The FY 2024 state budget proposal unveiled today by Governor Hochul would stay on the course she set last year — raising spending to unsustainable levels, pointing towards deep holes for the future.

Adjusting for surplus-funded debt service prepayments (which distort the bottom line), Hochul would raise the state operating funds budget from $121 billion in FY 2023 to more than $128 billion in the year that begins April 1, an increase of 6.1 percent. The $7.5 billion in total added disbursements would include a combined increase of about $6 billion in the budget’s two largest categories, school aid (up 9.8 percent) and Medicaid (up 9.3 percent, not counting the federal share).

Across the next four fiscal years, through FY 2027, total state operating funds spending net of debt service adjustments would increase by more than $26 billion (24 percent) even while revenues increase by a net of just $3.8 billion, including a dip next year, and reflecting a downward reduction of $21 billion from tax levels previously projected for FYs 2025 through 2027.

Obviously, these numbers don’t add up to a balanced budget. Yet balanced it will be — for next year, at least — thanks to the unprecedented surpluses generated by a combination of federal pandemic relief aid and strong tax receipts across the last three years. The surpluses amassed at the start of the pandemic period are expected to push the state’s total budget reserves to $19.5 billion by the end of the current fiscal year. However, projected budget gaps from FYs 2025 through 2027 total even more: $22 billion. Thus, barring an increase in projected underlying revenues, closing the projected budget gaps will require Hochul and the Legislature to cut spending, raise taxes, or totally deplete reserves — or some combination of all three.


  • The budget would increase state taxes by at least $1.6 billion, including $810 million a year from an extension of the 2021 hike in the corporate franchise tax rate and another $800 million from an increase in the payroll mobility tax on employers in the 12-county Metropolitan Commuter Transportation District.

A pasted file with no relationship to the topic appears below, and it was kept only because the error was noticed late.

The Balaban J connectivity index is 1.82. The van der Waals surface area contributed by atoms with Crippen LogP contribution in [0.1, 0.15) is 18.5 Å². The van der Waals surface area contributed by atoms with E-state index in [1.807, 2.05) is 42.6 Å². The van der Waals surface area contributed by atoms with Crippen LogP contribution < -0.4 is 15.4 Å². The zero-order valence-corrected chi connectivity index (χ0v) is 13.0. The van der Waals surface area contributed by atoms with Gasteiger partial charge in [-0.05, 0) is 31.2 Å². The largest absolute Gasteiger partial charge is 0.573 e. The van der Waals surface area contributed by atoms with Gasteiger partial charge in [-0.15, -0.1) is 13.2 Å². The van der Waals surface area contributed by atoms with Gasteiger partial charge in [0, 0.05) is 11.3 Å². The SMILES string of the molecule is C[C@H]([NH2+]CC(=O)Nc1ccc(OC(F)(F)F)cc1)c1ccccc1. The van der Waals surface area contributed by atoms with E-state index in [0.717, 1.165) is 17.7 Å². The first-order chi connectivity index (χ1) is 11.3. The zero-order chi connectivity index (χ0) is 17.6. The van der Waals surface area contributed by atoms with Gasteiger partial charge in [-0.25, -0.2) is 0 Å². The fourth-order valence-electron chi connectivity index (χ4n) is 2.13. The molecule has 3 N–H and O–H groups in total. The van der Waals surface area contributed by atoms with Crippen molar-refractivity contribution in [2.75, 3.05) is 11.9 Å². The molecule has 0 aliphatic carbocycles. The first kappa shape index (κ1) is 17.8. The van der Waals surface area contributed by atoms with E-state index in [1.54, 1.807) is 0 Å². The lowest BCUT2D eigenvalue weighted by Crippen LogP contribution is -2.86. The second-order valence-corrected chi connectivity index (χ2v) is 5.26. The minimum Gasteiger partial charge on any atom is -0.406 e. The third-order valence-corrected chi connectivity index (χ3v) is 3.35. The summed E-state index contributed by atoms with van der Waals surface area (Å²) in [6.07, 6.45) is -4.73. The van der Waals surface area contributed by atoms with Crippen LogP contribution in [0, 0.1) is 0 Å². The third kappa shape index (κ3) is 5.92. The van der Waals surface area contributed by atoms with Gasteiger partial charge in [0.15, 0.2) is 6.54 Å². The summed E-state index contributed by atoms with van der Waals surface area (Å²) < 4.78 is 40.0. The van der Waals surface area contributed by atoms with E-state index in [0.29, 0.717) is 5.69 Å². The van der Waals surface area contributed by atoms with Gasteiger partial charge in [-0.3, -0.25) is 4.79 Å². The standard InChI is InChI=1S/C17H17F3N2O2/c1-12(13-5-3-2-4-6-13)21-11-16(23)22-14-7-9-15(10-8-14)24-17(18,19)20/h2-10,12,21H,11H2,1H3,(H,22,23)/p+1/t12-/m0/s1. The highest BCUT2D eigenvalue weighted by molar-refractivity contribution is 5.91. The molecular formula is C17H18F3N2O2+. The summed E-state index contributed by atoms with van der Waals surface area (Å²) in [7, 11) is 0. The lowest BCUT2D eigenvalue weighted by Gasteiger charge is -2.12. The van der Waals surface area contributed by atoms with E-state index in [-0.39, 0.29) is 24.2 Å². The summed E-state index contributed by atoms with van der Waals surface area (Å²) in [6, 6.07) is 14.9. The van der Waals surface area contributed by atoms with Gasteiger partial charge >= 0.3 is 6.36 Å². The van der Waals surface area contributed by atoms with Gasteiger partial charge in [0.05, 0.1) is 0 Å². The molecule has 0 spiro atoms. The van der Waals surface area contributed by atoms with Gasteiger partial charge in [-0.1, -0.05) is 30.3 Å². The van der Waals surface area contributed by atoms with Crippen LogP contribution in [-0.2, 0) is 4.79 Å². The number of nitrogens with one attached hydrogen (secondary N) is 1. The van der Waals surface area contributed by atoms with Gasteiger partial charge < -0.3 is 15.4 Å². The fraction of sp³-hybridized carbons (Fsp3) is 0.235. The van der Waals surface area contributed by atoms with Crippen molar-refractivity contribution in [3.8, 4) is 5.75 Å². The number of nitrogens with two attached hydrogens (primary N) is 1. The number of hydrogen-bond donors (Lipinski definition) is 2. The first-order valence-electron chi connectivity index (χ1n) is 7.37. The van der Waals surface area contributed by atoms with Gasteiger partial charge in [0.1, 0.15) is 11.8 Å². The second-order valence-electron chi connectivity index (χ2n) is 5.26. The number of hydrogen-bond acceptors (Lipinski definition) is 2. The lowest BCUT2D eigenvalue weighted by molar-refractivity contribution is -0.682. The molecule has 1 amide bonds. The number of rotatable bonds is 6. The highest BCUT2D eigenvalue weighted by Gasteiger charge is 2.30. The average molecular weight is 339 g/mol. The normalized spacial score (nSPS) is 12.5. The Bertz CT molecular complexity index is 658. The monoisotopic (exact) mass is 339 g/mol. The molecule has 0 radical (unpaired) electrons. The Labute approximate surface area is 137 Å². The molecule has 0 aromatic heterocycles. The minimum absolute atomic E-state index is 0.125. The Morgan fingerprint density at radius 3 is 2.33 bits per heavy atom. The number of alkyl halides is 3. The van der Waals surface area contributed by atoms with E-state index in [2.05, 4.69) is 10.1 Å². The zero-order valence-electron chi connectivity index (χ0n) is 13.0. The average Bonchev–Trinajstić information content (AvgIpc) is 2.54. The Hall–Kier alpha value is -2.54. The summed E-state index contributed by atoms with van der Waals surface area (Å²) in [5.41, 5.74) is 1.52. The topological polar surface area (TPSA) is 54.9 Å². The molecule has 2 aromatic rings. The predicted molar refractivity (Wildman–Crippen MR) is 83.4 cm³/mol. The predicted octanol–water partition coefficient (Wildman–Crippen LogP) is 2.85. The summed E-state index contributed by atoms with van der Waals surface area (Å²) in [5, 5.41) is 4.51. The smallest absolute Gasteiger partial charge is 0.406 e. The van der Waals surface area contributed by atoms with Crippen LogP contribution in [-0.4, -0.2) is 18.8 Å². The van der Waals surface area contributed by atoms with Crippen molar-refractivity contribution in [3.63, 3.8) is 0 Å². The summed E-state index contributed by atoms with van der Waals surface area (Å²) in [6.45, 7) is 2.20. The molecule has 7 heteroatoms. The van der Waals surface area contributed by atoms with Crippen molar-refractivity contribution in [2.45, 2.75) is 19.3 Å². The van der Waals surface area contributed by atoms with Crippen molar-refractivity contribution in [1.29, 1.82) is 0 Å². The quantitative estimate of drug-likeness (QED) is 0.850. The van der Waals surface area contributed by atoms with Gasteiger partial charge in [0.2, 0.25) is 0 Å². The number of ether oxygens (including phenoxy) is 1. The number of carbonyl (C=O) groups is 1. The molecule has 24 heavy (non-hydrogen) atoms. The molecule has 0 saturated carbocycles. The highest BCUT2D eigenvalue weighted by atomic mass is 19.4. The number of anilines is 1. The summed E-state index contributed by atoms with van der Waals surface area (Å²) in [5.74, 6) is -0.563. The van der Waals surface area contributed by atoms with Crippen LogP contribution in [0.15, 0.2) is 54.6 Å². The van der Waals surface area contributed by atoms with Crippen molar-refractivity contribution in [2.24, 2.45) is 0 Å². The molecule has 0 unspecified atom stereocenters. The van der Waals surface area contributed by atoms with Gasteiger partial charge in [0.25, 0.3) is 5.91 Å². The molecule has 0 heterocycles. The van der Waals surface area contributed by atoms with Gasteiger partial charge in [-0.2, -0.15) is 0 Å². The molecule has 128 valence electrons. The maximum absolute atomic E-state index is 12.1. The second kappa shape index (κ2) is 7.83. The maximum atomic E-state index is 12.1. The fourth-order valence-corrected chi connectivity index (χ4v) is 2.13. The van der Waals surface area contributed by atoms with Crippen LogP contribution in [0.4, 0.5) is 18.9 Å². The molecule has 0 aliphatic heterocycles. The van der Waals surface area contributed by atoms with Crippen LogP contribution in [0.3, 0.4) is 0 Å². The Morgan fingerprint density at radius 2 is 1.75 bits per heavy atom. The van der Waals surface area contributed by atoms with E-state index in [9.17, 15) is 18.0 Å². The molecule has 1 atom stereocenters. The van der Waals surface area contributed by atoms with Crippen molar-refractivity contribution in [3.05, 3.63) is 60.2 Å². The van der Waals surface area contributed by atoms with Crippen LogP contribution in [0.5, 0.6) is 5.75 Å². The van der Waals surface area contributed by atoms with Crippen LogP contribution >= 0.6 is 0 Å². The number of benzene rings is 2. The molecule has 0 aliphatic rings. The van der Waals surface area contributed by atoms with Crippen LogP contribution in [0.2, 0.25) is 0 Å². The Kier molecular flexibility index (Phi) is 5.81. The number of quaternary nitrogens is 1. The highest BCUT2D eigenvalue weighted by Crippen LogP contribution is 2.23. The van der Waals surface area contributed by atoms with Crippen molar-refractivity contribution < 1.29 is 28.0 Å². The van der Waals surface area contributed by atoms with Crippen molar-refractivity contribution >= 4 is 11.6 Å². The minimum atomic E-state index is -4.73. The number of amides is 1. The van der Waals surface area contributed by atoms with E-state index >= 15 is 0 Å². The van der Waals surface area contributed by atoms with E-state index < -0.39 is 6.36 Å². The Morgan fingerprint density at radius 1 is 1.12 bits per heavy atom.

• Even while increasing the state’s general tax on incorporated businesses, Hochul’s budget would extend New York’s largest corporate tax subsidy, the Film Tax Credit, for five more years, to 2030. The amount allocated to the subsidy would increase from $420 million to $700 million.


The Capital Projects budget reflects a big downward adjustment in the previously projected amount of outstanding state-related debt at the end of FY 2023, from $68 billion to $58 billion. However, as shown below, the rate of increase over the next five years would be steeper, ultimately $89 billion in FY 2028.

The projected debt path adds credence to state Comptroller Thomas DiNapoli’s call on Tuesday for a constitutional amendment to cap debt in the future.

About the Author

E.J. McMahon

Edmund J. McMahon is Empire Center's founder and a senior fellow.

Read more by E.J. McMahon

You may also like

Despite Lingering Shortages, New York’s Health-Care Workforce Is Bigger Than Ever

The state's health-care workforce is recovering unevenly from the pandemic, with persistently lower employment levels in some areas and robust growth in others. This mixed pattern c Read More

High Taxes Aren’t a Problem, Supporters of High Taxes Say

A declaring "no statistically significant evidence of tax migration in New York" and finding "high earners’ migration rates returned to pre-Covid levels" during 2022 has a glaring problem: It relies heavily on an almost microscopic sample size of self- Read More

The Wacky Math of New York’s Essential Plan

Thanks to an absurdly wasteful federal law, New York's Essential Plan is expected to continue running billion-dollar surpluses even as state officials more than double its spending over the next several years. Read More

NY 2nd in the Nation for Homeschooling Growth

A Washington Post analysis of homeschooling trends revealed that families in New York have flocked to home education at rates Read More

Don’t Tell The Grownups: NY Still Hiding State Test Scores

State education officials are refusing to release the results of federally required assessments in grades 3 through 8, deliberately keeping parents and taxpayers in the dark—not only about how New York’s public schools performed, but also about how that performance was measured. Read More

In a Tight Budget Year, New York’s Hospital Lobby Shoots for the Moon

As Governor Hochul calls for spending restraint next year, influential hospital lobbyists are pushing what could be the costliest budget request ever floated in Albany. In a , the G Read More

What You Should Know: NY’s changing graduation requirements

Months after lowering the scores to pass state assessment exams, New York education officials are considering eliminating the Regents diploma. Read More

Putting the Mission in Hochul’s Health Commission

Last week Governor Hochul answered one big question about her Commission on the Future of Health Care – the names of its members – but left a fundamental mystery unresolved:  W Read More

Empire Center Logo Enjoying our work? Sign up for email alerts on our latest news and research.
Together, we can make New York a better place to live and work!